|Learned Intermediary Rule Applies to Medical Devices in Some Instances|
|Description||Appeals court affirmed that a medical device maker was not liable for misuse of a device that resulted in serious injury. The problem resulted from allowing a non-qualified person to use the medical device. The device maker was shielded from liability in such instance.|
|Key Words||Product Liability; Medical Device; Warning; Learned Intermediary Rule|
|C A S E S U M M A R Y|
|Facts||Mary Brown was operated on for knee replacement surgery. Due to the pain after surgery, while she was still in the hospital, the anesthesiologist prescribed the Bard Ambulatory Patient Controlled Analgesia Infusion Pump to help administration of morphine. The pump was set at the prescribed level of no more than 8 milligrams of morphine per hour. A nurse, without authority to do so, told Brown's daughter than she could press the pump to deliver more morphine to prevent pain. The daughter, who was staying in the room, pushed the pump too much causing a morphine overdose that left her mother with permanent brain damage. Brown's guardian, Ellis, sued the pump maker, Bard, for inadequate warning. The trial court dismissed the suit and awarded costs to Bard; Ellis appealed.|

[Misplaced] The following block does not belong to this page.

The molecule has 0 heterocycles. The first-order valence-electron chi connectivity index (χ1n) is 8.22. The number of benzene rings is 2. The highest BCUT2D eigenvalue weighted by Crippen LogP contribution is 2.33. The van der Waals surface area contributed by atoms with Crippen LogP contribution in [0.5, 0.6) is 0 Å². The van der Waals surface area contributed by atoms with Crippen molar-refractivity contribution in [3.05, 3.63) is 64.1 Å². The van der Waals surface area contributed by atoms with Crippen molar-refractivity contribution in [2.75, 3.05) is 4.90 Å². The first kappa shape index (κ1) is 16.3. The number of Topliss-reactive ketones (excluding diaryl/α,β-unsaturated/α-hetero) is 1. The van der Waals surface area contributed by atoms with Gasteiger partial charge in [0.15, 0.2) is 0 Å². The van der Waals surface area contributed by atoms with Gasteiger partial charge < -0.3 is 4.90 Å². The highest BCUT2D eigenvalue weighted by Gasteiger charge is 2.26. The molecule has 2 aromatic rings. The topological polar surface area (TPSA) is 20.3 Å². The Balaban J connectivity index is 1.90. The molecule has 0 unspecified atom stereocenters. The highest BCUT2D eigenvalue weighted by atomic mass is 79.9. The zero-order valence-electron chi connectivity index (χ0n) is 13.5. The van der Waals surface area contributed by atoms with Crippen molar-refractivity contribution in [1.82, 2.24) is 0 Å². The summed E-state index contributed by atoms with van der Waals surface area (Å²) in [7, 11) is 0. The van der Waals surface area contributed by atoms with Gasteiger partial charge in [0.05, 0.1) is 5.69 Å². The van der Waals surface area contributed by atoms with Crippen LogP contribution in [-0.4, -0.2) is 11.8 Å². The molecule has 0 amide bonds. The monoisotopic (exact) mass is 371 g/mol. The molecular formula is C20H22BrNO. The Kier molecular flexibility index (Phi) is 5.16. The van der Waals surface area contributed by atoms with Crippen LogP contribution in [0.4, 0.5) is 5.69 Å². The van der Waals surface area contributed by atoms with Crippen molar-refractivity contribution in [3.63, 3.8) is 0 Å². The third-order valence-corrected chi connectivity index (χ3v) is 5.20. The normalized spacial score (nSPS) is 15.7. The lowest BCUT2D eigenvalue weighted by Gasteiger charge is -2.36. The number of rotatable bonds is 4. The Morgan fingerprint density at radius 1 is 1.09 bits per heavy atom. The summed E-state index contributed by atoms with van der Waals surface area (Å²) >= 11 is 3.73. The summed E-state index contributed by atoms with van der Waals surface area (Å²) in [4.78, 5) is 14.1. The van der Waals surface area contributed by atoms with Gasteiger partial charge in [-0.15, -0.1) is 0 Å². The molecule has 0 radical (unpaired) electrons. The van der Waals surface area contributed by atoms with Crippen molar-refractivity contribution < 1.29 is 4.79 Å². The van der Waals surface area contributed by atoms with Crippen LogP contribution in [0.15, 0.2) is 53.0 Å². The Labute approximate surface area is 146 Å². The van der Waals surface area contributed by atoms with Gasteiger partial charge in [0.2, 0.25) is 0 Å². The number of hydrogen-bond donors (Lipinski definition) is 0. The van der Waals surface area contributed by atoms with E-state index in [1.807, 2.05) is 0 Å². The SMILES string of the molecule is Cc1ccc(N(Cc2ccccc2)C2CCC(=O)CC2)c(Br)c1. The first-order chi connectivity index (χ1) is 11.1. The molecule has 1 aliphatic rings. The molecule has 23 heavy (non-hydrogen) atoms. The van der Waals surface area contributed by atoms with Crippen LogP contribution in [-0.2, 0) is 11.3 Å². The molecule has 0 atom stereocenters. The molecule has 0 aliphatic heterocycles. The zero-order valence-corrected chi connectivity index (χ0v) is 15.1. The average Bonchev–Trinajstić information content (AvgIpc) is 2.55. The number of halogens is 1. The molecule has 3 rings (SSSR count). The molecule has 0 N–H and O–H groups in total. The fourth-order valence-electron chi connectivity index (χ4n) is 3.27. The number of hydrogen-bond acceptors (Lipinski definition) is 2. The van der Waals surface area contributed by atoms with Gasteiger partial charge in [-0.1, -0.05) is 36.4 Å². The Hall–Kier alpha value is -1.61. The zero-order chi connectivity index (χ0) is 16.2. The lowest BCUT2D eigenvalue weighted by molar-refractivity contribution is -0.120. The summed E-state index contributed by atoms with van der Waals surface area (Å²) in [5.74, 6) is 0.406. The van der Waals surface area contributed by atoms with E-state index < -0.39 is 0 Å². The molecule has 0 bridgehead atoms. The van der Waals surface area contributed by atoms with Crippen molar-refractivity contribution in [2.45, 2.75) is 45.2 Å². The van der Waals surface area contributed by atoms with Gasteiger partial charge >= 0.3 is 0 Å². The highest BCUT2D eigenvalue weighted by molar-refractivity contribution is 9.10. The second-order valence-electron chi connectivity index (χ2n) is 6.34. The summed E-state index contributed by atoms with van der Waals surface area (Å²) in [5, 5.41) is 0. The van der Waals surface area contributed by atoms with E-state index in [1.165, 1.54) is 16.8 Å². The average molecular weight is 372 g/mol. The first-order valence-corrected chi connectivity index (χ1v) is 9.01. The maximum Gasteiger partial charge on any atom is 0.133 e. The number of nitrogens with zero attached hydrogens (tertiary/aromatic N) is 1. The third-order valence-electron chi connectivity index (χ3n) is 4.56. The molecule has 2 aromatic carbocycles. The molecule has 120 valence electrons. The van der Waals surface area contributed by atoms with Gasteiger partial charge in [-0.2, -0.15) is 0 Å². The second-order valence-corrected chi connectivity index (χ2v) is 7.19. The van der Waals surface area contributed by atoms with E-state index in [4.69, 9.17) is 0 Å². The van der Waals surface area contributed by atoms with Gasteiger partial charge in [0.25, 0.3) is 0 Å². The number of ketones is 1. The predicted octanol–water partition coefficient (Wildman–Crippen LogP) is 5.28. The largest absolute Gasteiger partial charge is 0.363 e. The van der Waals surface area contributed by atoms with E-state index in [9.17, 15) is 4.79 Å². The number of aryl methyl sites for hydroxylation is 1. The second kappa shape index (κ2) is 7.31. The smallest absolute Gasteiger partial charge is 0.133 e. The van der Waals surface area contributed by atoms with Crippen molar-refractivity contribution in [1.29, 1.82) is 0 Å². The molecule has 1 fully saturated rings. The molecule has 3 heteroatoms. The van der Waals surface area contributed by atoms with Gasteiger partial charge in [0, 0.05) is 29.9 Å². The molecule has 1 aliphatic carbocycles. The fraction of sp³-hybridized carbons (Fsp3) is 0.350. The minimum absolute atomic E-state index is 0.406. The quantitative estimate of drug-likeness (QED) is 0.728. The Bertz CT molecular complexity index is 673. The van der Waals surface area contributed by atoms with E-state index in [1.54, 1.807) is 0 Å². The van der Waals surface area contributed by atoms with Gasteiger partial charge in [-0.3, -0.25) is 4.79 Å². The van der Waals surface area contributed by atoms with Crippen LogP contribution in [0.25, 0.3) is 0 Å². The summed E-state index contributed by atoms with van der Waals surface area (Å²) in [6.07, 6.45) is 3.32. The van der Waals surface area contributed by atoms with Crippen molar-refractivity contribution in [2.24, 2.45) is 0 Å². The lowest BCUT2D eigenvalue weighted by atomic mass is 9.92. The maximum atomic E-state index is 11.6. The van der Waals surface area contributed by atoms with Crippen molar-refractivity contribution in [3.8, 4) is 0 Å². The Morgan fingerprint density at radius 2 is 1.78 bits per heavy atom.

Affirmed. The learned intermediary rule provides that the maker of a prescription drug is not normally required to warn a patient of the dangers in its use. Warning the prescribing physician is usually sufficient. That rule applies to medical devices in instances such as this. The failure of the hospital staff to act properly, by allowing a family member to operate the pump, did not operate to create or extend the manufacturer's duty to warn. The warning materials and instructions were adequate for trained medical personnel; the maker was not liable.
|Citation||Ellis v. C.R. Bard, Inc., --- F.3d --- (2002 WL 31501163, 11th Cir., 2002)|
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